.( 120 )
Present: Ennis J.
THE KING r. MENDIYA.
C. Galle, 14,512.
Criminal Procedure Code, s. SSI—Accused sentenced to a term of imprison-ment—Sentence to run concurrently with a sentence accused wasundergoing in another case.
Where (he Coart sentenced an accused to a term of imprison-ment, and directed the sentence should run concurrently with thesentence the accused was undergoing in another case.
Held, the order that the sentences were to run concurrently wasnot objectionable in the .circumstances.
HIS was an- application for revision by the Solicitor-General.
Janse, C.C., in support.
September 13, 1922. Ennis J.—
In this case the learned Judge sentenced one accused to 4 yearsrigorous imprisonment and another one to 2 years’ rigorous imprison-ment, and directed that the sentences should run concurrently withthe sentences the accused were at present undergoing. It appearsthat the accused were undergoing imprisonment in "another case.It is urged that the learned Judge had no power to make his ownsentence run concurrently with a sentence in some other case*because section 321 provides that where a person is actually under-going imprisonment and is sentenced to a further term, such furtherterm shall commence at the expiration of the imprisonment to whichhe had been previously sentenced.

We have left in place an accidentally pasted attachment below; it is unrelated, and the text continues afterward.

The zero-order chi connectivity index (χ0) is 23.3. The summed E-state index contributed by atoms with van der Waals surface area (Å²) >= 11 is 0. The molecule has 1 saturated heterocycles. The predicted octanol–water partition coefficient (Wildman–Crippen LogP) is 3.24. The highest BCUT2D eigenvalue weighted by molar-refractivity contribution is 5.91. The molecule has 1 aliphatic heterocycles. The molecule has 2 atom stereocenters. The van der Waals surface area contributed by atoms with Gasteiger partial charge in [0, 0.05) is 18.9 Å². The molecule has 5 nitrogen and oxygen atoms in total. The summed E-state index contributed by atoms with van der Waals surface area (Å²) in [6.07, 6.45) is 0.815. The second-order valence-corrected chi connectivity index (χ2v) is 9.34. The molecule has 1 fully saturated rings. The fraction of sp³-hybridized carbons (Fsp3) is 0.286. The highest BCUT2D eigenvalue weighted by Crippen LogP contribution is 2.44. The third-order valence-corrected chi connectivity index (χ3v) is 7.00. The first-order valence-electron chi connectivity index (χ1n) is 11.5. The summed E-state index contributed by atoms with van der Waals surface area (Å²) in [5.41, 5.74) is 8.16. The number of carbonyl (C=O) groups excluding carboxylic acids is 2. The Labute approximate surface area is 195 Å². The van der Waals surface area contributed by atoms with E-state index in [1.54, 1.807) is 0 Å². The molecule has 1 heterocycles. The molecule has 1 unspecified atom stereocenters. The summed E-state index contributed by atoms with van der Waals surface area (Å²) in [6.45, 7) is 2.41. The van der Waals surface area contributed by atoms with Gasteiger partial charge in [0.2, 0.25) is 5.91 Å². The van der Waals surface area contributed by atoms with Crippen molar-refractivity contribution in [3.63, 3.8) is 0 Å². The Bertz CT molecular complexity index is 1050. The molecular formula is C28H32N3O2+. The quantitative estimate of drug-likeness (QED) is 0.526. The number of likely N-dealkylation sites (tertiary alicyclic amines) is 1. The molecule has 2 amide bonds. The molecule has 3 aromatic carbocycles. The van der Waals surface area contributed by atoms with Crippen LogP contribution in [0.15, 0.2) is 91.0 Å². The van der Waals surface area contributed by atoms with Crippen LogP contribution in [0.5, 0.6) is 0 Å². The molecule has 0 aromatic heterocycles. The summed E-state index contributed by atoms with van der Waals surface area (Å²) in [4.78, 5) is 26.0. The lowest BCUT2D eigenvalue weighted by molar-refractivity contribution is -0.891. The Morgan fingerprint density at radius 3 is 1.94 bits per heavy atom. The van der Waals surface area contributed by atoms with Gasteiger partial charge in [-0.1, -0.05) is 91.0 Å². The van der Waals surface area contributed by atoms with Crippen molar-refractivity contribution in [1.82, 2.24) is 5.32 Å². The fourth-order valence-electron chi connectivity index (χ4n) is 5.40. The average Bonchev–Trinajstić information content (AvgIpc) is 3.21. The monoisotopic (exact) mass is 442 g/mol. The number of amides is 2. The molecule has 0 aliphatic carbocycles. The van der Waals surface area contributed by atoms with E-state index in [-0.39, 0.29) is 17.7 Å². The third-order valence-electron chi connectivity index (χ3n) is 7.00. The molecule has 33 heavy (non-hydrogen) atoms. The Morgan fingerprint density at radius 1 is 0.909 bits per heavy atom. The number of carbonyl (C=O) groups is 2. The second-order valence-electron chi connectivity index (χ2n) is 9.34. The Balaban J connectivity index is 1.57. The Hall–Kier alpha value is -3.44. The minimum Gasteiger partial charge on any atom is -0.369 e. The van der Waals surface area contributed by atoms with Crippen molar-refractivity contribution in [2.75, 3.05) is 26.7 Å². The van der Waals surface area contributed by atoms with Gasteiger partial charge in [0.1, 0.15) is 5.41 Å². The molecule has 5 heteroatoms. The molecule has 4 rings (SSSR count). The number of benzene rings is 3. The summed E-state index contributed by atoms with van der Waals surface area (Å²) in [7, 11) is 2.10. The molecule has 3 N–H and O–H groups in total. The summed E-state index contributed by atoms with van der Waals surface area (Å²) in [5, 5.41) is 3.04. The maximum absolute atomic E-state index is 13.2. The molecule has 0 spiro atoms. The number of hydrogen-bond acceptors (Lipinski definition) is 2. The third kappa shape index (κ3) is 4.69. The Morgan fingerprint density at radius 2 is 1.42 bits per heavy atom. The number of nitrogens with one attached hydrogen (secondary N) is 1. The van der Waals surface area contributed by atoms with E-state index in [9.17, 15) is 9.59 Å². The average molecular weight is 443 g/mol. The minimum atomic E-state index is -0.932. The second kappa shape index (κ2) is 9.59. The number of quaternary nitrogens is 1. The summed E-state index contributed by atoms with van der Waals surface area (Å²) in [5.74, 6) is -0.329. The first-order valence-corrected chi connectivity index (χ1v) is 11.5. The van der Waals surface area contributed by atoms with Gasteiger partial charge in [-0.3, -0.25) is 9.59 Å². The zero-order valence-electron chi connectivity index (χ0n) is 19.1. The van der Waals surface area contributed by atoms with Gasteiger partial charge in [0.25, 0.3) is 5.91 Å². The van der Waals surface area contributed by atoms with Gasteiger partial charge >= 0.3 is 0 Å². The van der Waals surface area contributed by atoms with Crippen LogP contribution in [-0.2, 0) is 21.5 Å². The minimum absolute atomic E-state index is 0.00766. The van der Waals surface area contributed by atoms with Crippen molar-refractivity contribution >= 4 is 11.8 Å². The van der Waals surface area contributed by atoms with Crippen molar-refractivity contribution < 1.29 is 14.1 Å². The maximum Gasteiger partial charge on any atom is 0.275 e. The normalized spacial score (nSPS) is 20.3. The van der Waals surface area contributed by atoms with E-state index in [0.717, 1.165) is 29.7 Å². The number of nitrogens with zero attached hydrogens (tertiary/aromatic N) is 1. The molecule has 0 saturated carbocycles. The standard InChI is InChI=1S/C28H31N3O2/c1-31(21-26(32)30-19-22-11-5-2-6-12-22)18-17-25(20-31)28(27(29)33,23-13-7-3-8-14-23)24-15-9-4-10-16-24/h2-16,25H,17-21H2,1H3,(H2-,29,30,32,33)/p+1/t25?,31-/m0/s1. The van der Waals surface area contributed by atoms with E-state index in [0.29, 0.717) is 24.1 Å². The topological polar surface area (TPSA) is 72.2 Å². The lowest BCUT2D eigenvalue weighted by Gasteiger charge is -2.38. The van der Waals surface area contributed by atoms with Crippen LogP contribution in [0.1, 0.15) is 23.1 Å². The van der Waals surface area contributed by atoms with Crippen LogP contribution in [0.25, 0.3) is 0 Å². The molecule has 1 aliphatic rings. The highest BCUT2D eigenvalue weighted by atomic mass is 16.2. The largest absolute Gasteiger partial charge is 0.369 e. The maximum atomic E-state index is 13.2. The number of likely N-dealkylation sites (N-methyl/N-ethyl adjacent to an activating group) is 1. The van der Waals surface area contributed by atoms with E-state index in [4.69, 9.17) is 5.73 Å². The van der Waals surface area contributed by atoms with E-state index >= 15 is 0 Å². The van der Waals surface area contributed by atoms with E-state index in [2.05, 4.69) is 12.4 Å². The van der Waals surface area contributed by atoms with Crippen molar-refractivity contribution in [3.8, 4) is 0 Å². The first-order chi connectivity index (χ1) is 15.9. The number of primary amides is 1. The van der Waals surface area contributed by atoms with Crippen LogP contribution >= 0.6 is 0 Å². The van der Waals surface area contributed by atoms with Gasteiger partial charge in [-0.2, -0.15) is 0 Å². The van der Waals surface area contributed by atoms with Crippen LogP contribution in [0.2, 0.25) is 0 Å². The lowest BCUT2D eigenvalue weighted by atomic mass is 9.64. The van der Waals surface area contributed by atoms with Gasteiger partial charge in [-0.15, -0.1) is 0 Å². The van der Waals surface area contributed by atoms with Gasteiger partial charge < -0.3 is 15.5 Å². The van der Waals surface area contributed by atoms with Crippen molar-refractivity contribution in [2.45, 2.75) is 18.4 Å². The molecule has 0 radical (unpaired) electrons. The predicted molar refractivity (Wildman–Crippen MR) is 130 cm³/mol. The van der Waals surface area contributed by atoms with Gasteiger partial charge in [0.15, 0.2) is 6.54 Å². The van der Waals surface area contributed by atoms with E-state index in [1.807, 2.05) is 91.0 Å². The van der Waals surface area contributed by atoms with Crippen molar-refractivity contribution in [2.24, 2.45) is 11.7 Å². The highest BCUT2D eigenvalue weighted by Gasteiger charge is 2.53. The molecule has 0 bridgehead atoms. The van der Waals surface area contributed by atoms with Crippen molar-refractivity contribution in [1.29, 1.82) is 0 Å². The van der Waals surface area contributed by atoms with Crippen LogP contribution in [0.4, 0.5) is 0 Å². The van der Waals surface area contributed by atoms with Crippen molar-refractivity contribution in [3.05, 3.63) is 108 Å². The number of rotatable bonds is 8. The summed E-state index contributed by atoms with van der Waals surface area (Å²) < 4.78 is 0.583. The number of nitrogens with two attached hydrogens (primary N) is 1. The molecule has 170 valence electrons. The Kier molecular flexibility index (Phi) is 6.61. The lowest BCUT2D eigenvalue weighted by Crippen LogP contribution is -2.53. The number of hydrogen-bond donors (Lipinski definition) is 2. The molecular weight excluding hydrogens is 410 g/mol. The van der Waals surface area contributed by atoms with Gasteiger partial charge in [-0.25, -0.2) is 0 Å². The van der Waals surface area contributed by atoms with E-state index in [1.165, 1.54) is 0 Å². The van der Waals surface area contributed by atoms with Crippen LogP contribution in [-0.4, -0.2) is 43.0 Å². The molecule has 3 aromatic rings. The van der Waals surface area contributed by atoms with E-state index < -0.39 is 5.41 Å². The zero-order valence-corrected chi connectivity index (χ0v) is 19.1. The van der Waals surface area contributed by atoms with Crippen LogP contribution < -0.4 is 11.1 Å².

Had the learned Judge so wished, he himself could have made acalculation and have imposed a sentence which would take intoaccount the sentences the accused were already undergoing. Sucha calculation might have necessitated further information, not athis disposal at the moment of giving the sentence, to enable him tomake allowance in his own sentence for the previous sentence. Thereis no objection in my opinion to the use of the expression that thesentences should run concurrently with the sentences the accusedare already undergoing. It is merely a matter of terminology.
The application is refused.
THE KING v. MENDIYA